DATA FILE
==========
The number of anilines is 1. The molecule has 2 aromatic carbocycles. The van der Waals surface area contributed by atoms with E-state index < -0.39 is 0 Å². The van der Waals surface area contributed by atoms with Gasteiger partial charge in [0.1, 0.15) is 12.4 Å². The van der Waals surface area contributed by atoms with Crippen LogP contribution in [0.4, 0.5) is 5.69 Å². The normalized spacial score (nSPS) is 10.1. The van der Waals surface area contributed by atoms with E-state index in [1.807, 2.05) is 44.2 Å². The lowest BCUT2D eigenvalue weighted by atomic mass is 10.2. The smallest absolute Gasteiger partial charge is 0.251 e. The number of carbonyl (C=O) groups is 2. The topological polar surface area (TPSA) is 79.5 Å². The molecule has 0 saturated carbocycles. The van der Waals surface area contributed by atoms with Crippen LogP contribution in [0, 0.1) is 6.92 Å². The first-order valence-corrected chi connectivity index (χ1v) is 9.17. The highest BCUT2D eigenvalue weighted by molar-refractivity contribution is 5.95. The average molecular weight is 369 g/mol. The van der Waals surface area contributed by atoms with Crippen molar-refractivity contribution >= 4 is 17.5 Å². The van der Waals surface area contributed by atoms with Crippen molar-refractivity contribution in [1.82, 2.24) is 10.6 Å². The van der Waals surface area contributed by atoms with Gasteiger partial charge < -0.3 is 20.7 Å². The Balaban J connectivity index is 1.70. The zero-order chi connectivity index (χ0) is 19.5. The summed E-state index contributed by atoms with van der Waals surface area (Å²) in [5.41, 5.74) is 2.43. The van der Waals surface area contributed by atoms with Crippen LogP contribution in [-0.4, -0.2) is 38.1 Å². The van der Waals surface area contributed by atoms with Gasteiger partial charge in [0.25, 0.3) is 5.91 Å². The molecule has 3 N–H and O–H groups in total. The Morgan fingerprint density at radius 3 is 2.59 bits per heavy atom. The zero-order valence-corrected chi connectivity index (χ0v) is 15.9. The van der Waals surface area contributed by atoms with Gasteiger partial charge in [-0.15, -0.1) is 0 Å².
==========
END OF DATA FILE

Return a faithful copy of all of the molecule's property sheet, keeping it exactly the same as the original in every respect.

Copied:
The number of anilines is 1. The molecule has 2 aromatic carbocycles. The van der Waals surface area contributed by atoms with E-state index < -0.39 is 0 Å². The van der Waals surface area contributed by atoms with Gasteiger partial charge in [0.1, 0.15) is 12.4 Å². The van der Waals surface area contributed by atoms with Crippen LogP contribution in [0.4, 0.5) is 5.69 Å². The normalized spacial score (nSPS) is 10.1. The van der Waals surface area contributed by atoms with E-state index in [1.807, 2.05) is 44.2 Å². The lowest BCUT2D eigenvalue weighted by atomic mass is 10.2. The smallest absolute Gasteiger partial charge is 0.251 e. The number of carbonyl (C=O) groups is 2. The topological polar surface area (TPSA) is 79.5 Å². The molecule has 0 saturated carbocycles. The van der Waals surface area contributed by atoms with Crippen LogP contribution in [0, 0.1) is 6.92 Å². The first-order valence-corrected chi connectivity index (χ1v) is 9.17. The highest BCUT2D eigenvalue weighted by molar-refractivity contribution is 5.95. The average molecular weight is 369 g/mol. The van der Waals surface area contributed by atoms with Crippen molar-refractivity contribution >= 4 is 17.5 Å². The van der Waals surface area contributed by atoms with Crippen molar-refractivity contribution in [1.82, 2.24) is 10.6 Å². The van der Waals surface area contributed by atoms with Gasteiger partial charge < -0.3 is 20.7 Å². The Balaban J connectivity index is 1.70. The zero-order chi connectivity index (χ0) is 19.5. The summed E-state index contributed by atoms with van der Waals surface area (Å²) in [5.41, 5.74) is 2.43. The van der Waals surface area contributed by atoms with Crippen LogP contribution in [-0.4, -0.2) is 38.1 Å². The van der Waals surface area contributed by atoms with Gasteiger partial charge in [0.25, 0.3) is 5.91 Å². The molecule has 3 N–H and O–H groups in total. The Morgan fingerprint density at radius 3 is 2.59 bits per heavy atom. The zero-order valence-corrected chi connectivity index (χ0v) is 15.9. The van der Waals surface area contributed by atoms with Gasteiger partial charge in [-0.15, -0.1) is 0 Å².